Brian Robertson (guitarist)

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Brian Robertson
Robertson performing in 2011
Robertson performing in 2011
Background information
Also known as"Robbo"
Born (1956-02-12) 12 February 1956 (age 67)
Clarkston, Scotland
GenresHard rock, blues rock, heavy metal, rock and roll
  • Guitar
  • vocals
  • piano
Years active1974–present

Brian David Robertson (born 12 February 1956) is a Scottish rock guitarist,[1] best known as a former member of Thin Lizzy and Motörhead.

Early life[edit]

Robertson was born in Clarkston, Renfrewshire (now part of East Renfrewshire), where he was educated, attending Eastwood High School in nearby Newton Mearns, and became a musician.[2] He studied cello and classical piano for eight years before switching to the guitar and drums. He played in gigs around his local area with bands like Dream Police, who later evolved into the Average White Band.


In June 1974, Thin Lizzy were auditioning for two new guitarists and a try-out for Robertson was arranged. Aged 18, Robertson was taken on along with Scott Gorham on the other lead guitar. He was given the nickname "Robbo" by Phil Lynott to distinguish him from drummer Brian Downey. The two lead guitarists provided a critical part of Thin Lizzy's signature sound, referred to by critics as their "twin guitar attack". During his time in the band, Robertson was a contributing member to five studio albums released by Thin Lizzy: Nightlife (1974), Fighting (1975), Jailbreak (1976), Johnny the Fox (1976), Bad Reputation (1977) and a live album Live and Dangerous (1978).

Although frontman, bassist/lead vocalist Phil Lynott was the primary songwriter for Thin Lizzy's material, Robertson contributed a substantial share of songwriting for the band, sometimes collaborating with Lynott and the band. Nightlife and Bad Reputation were the only records that did not feature his songwriting and he performed only on selected tracks from the latter album.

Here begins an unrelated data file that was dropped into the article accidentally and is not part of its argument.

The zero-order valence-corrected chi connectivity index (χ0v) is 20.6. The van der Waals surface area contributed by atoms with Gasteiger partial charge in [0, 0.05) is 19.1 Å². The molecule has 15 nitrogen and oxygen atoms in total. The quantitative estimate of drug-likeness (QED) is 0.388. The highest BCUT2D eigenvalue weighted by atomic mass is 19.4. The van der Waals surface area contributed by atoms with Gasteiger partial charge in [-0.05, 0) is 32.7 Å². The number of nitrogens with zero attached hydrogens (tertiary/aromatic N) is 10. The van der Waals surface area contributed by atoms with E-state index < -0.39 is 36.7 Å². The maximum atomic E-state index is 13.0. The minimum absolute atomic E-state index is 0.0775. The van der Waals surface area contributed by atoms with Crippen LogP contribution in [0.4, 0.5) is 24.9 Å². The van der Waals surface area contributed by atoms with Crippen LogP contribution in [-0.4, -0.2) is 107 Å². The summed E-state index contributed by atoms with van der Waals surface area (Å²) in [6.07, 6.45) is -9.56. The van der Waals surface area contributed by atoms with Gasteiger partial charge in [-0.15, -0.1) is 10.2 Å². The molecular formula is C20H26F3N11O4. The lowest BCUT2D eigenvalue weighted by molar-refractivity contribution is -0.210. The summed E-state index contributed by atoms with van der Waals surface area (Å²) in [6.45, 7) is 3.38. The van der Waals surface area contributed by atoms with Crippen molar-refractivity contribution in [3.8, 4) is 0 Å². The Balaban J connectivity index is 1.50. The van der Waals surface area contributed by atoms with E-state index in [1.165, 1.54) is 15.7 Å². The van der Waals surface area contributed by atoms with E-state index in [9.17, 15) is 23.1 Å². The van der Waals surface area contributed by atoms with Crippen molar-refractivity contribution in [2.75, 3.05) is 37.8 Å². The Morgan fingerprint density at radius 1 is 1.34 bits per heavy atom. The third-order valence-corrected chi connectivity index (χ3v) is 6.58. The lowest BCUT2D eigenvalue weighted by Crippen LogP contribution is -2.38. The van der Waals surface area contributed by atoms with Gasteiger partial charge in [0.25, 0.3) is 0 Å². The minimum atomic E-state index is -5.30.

In Thin Lizzy, the unusual twin harmony lead guitar sound, instigated by Robertson and Gorham, contributed much to the distinctive sound of the band and influenced subsequent bands such as Iron Maiden, Metallica, The Darkness and Velvet Revolver. Robertson's pioneering, unconventional use of the wah-wah pedal as an extension of the instrument during soloing rather than as a purely rhythmic effect provided a boost to the band as well.

Robertson struggled to deal with Lizzy's newfound fame after the release of the hit single "The Boys Are Back in Town" and the accompanying Jailbreak LP. He began drinking heavily towards the end of 1976.[3] A further tour of the US was planned for December 1976, but it had to be cancelled when, on 23 November, Brian Robertson suffered a hand injury when trying to protect fellow Glaswegian, singer and friend Frankie Miller in a fracas at the Speakeasy Club in London. Miller had been jamming onstage with the reggae band Gonzalez, but had been drunk, offending Gonzalez guitarist Gordon Hunte. Hunte attacked Miller with a bottle in the dressing room, and Robertson intervened, suffering artery and nerve damage to his hand.[4]: 128 [5]: 121  Robertson subsequently broke Hunte's leg, broke the collarbone of another man, and headbutted another, before being hit on the head with a bottle, rendering him unconscious.[4]: 128 

Robertson maintains that, contrary to reports at the time, he was not drunk and had only gone to the venue for a meal.[6]: 82 [4]: 128  Lynott was angry and replaced Robertson with Gary Moore for another tour of the States in January–March 1977, this time supporting Queen.